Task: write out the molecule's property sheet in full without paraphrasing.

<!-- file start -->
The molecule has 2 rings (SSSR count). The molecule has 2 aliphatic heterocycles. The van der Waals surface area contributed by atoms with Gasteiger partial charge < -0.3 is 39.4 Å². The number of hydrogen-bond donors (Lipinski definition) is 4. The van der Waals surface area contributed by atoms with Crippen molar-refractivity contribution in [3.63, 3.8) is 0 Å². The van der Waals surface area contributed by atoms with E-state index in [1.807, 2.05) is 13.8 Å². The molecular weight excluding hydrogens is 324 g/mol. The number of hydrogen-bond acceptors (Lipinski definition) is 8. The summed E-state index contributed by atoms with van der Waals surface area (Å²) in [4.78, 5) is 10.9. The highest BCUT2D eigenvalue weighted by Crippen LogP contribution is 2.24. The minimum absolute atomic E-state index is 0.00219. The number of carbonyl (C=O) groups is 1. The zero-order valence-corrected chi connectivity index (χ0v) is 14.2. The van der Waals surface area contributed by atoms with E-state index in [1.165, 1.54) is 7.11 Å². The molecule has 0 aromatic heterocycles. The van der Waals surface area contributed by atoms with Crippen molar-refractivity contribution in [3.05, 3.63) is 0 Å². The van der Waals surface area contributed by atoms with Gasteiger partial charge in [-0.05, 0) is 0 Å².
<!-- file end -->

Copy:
The molecule has 2 rings (SSSR count). The molecule has 2 aliphatic heterocycles. The van der Waals surface area contributed by atoms with Gasteiger partial charge < -0.3 is 39.4 Å². The number of hydrogen-bond donors (Lipinski definition) is 4. The van der Waals surface area contributed by atoms with Crippen molar-refractivity contribution in [3.63, 3.8) is 0 Å². The van der Waals surface area contributed by atoms with E-state index in [1.807, 2.05) is 13.8 Å². The molecular weight excluding hydrogens is 324 g/mol. The number of hydrogen-bond acceptors (Lipinski definition) is 8. The summed E-state index contributed by atoms with van der Waals surface area (Å²) in [4.78, 5) is 10.9. The highest BCUT2D eigenvalue weighted by Crippen LogP contribution is 2.24. The minimum absolute atomic E-state index is 0.00219. The number of carbonyl (C=O) groups is 1. The zero-order valence-corrected chi connectivity index (χ0v) is 14.2. The van der Waals surface area contributed by atoms with E-state index in [1.165, 1.54) is 7.11 Å². The molecule has 0 aromatic heterocycles. The van der Waals surface area contributed by atoms with Crippen molar-refractivity contribution in [3.05, 3.63) is 0 Å². The van der Waals surface area contributed by atoms with Gasteiger partial charge in [-0.05, 0) is 0 Å².